More workers than ever are retaining employment and actively working late in their adult years. This creates a workforce that is almost as heavily populated with workers over 40 as it is with those under 40. This aging workforce also leads to more frequent instances of age discrimination.
Recognizing age discrimination and understanding the facts about protection can help you decide how to handle concerns in your workplace.
Age discrimination is not always blatant
Age discrimination comes in many forms that may not be immediately apparent.
- Older employees prioritized in a layoff
- Younger employees receiving the preferred trip assignments
- Hiring methods that prioritize younger candidates
- Subtle comments about age, such as retirement jokes
Any of these behaviors may qualify as age discrimination.
Interview questions can indicate age discrimination
Direct questions about your age or focused questions that could reveal your age are prohibited in interviews. If a potential employer asks you any age-related questions beyond confirming that you are of legal age to work and you are subsequently passed over despite qualifications, that could indicate age discrimination.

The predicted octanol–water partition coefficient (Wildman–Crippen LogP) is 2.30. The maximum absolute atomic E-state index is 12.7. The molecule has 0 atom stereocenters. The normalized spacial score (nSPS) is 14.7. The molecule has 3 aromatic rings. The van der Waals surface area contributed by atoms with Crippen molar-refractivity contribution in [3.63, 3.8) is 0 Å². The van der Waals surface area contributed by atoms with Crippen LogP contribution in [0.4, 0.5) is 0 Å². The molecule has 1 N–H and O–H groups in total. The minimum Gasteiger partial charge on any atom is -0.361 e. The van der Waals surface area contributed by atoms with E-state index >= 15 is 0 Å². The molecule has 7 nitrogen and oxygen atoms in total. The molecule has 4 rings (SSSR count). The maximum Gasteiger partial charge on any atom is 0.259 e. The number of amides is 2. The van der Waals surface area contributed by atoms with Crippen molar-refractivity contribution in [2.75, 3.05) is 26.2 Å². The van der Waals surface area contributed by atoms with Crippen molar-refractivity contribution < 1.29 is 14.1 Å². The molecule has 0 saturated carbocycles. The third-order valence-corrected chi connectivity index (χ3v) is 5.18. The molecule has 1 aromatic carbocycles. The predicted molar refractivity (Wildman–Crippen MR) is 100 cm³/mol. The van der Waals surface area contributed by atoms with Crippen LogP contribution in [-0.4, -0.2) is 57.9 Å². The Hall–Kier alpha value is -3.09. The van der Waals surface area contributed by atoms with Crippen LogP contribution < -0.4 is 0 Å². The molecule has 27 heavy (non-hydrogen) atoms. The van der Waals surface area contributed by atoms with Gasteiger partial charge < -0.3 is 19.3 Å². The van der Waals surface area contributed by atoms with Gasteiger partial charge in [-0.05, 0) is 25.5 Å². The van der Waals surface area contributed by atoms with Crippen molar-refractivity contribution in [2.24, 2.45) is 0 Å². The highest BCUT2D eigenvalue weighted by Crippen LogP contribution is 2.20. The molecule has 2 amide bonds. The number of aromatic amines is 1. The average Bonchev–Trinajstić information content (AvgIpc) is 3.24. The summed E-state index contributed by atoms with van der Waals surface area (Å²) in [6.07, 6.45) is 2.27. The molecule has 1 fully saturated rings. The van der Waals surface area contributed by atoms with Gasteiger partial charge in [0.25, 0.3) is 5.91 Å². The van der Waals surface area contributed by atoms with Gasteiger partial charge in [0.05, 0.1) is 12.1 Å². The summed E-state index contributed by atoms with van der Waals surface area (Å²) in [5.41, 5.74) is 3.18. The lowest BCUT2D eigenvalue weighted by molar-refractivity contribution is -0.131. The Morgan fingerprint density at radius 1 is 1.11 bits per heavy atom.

Age discrimination only protects certain groups
Age discrimination protections in the workplace only apply to those workers who are 40 years old or older. Any workers under the age of 40 do not qualify for those protections. It is important to recognize that discrimination can come from those over 40 as well, but many actions and statements that are considered discrimination only qualify as such when they are directed at someone who is at least 40 years old.
Recognizing age discrimination in the workplace is important to help protect an aging workforce.